WINNER OF THE 2022 PEN/E.O. WILSON LITERARY SCIENCE WRITING AWARD
A solitary woman’s inspiring, moving, surprising, and often funny memoir about the transformative power of her unusual friendship with a wild fox.
Catherine Raven left home at 15, fleeing an abusive father and an indifferent mother. Drawn to the natural world, she worked as a ranger in national parks, at times living in her run-down car on abandoned construction sites, or camping on a piece of land in Montana she bought from a colleague. She managed to put herself through college and then graduate school, eventually earning a PhD in biology and building a house on her remote plot. Yet she never felt at home with people. Except when teaching, she spoke to no one.
One day, she realised that a wild fox that had been appearing at her house was coming by every day precisely at 4.15. He became a regular visitor, eventually sitting near her as she read to him from The Little Prince or Dr Seuss. Her scientific training had taught her not to anthropomorphise animals, but as she grew to know him, his personality revealed itself — and he became her friend. But friends cannot always save each other from the uncontained forces of nature.
Though this is a story of survival, it is also a poignant and dramatic tale of living in the wilderness and coping with inevitable loss. This uplifting, fable-like true story about the friendship between a solitary woman and a wild fox not only reveals the power of friendship and our interconnectedness with the natural world, but is an original, imaginative, and beautiful work that introduces a stunning new voice.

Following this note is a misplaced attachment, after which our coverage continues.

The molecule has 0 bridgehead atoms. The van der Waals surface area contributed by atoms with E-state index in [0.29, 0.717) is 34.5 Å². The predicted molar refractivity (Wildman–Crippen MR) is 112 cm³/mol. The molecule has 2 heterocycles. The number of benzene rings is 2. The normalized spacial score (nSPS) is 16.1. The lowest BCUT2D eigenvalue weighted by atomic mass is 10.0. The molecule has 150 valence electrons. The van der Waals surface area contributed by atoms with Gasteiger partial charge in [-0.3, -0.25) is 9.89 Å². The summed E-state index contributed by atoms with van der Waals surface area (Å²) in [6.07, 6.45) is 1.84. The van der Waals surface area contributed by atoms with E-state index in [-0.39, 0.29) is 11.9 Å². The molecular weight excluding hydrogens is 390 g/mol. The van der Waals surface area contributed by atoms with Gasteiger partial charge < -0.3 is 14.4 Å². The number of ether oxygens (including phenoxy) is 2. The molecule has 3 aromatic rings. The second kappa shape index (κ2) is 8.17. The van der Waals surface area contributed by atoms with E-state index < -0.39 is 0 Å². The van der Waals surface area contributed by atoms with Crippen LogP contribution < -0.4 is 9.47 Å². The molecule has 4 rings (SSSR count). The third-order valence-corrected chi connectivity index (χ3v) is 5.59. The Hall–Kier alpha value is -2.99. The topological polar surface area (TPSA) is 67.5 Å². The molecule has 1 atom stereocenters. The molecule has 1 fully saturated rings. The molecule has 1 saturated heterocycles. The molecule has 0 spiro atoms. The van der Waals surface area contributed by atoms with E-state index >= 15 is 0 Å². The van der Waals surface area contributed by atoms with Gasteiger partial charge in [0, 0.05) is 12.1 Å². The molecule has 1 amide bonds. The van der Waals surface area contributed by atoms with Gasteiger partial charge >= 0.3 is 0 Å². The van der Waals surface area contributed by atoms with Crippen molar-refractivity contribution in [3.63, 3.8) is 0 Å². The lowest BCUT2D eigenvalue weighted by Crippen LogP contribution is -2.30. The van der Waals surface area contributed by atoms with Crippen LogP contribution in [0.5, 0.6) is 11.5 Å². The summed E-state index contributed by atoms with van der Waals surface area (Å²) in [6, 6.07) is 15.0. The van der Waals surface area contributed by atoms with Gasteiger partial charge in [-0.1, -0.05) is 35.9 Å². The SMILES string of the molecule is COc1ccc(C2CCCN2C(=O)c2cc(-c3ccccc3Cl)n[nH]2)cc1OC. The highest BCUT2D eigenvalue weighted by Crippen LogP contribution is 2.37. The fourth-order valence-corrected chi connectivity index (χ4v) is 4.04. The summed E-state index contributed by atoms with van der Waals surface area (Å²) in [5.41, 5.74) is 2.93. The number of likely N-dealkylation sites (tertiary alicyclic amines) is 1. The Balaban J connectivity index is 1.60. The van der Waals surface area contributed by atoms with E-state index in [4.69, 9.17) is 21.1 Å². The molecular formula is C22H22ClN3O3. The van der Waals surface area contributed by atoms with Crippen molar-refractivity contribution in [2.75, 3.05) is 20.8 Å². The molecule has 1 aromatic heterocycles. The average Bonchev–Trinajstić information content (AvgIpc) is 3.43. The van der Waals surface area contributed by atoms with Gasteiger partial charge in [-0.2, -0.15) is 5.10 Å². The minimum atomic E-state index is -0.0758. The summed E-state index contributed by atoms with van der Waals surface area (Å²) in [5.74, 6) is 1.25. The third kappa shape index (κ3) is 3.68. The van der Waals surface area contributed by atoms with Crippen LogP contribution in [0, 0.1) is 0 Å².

‘A wise and intimate book about a solitary woman, a biologist by training, who befriends a fox. More than that, it’s the tale of a human mind trained to be logical meeting and being touched by Nature and coming to realise a greater truth. If Thoreau had read The Little Prince, he would have written this book.’
Yann Martel, Author of Life of Pi
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‘This intimate and poetic account of a biologist’s friendship with a fox overturns the assumption that the world exists for humans to dominate and control. By paying ecstatic attention to grasses, insects, birds and animals, Catherine Raven allows us to hear what nature is saying to us. Fox and I is essential reading for anyone concerned about the catastrophe human beings are inflicting on the environment from which they and all other creatures sprang.’
Stephen Batchelor, author of The Art of Solitude